The model minority is losing patience by The Economist.  (Hat tip to Mike the Mad Biologist)

The Second Amendment Is a Gun Control Amendment by Adam Gopnik for The New Yorker.  (Hat tip to Bill Elwell)

Reviving Shinto: Prime Minister Abe tends a special place in Japan’s soul by Michael Holtz for The Christian Science Monitor.  (Hat tip to Jack)

AP Investigation: Are slaves catching the fish you buy? by Robin M. McDowell, Margie Mason and Martha Mendoza.  (Hat tip to Jack)

The real U.S. strategic rivalry with China

June 18, 2015

Don’t look back. Something might be gaining on you.
==Sachel Paige

 The big issue that we Americans have with China is not who controls the Spratly Islands in the South China Sea.

It is the shifting of U.S. manufacturing jobs to China and the U.S. trade deficit with China.

The United States probably does have legitimate economic grievances against China.  Some American economists, for example, think the Chinese government keeps the exchange rate for its currency artificially low in order to make its exports cheaper in world markets.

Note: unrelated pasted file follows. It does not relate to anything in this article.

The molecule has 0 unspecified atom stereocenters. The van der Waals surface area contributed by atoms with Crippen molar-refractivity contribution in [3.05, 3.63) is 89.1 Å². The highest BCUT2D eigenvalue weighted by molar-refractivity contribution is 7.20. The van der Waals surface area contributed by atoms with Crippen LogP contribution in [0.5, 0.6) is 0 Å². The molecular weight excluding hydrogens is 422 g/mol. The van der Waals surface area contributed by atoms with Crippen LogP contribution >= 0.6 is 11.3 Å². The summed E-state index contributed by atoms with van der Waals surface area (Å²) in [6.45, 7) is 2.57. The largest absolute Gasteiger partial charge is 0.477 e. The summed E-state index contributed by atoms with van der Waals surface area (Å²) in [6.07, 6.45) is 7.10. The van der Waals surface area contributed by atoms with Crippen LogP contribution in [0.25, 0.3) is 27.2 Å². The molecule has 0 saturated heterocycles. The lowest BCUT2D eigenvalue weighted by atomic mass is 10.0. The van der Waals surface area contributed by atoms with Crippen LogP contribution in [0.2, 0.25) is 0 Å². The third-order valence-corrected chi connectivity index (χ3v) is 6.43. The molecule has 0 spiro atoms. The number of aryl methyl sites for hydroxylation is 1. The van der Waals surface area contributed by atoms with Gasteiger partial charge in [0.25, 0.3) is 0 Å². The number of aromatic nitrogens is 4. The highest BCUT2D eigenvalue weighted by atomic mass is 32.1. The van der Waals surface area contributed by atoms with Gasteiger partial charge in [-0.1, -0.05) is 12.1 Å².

But the main problems we Americans have with China are due to things we have done to ourselves.

The Chinese never forced U.S.-based companies to give up domestic manufacturing capability. It never forced us Americans to neglect our physical infrastructure—our Internet service, our roads and bridges, our dams and levees. It never forced us to neglect our human resources—our higher education, our industrial research. It never forced our financial elite to invest in debt rather than invest in production.